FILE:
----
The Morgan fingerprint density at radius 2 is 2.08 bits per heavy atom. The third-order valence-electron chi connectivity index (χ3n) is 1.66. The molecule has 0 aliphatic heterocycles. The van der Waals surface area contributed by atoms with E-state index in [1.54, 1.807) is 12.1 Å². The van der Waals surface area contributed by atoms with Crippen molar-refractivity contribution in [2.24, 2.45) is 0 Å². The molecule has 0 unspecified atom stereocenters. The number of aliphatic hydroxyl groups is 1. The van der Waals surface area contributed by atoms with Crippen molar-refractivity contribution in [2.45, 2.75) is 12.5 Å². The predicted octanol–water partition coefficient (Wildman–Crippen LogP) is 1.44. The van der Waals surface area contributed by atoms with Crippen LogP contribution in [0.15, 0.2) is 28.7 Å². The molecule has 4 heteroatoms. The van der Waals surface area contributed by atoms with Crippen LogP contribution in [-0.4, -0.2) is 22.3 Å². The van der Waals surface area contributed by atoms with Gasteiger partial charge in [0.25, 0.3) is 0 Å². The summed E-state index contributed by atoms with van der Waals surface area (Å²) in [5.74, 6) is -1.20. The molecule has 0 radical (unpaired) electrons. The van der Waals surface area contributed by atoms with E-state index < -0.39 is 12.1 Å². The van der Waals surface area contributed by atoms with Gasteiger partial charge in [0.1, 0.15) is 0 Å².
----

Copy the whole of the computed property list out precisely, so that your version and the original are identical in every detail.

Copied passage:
The Morgan fingerprint density at radius 2 is 2.08 bits per heavy atom. The third-order valence-electron chi connectivity index (χ3n) is 1.66. The molecule has 0 aliphatic heterocycles. The van der Waals surface area contributed by atoms with E-state index in [1.54, 1.807) is 12.1 Å². The van der Waals surface area contributed by atoms with Crippen molar-refractivity contribution in [2.24, 2.45) is 0 Å². The molecule has 0 unspecified atom stereocenters. The number of aliphatic hydroxyl groups is 1. The van der Waals surface area contributed by atoms with Crippen molar-refractivity contribution in [2.45, 2.75) is 12.5 Å². The predicted octanol–water partition coefficient (Wildman–Crippen LogP) is 1.44. The van der Waals surface area contributed by atoms with Crippen LogP contribution in [0.15, 0.2) is 28.7 Å². The molecule has 4 heteroatoms. The van der Waals surface area contributed by atoms with Crippen LogP contribution in [-0.4, -0.2) is 22.3 Å². The van der Waals surface area contributed by atoms with Gasteiger partial charge in [0.25, 0.3) is 0 Å². The summed E-state index contributed by atoms with van der Waals surface area (Å²) in [5.74, 6) is -1.20. The molecule has 0 radical (unpaired) electrons. The van der Waals surface area contributed by atoms with E-state index < -0.39 is 12.1 Å². The van der Waals surface area contributed by atoms with Gasteiger partial charge in [0.1, 0.15) is 0 Å².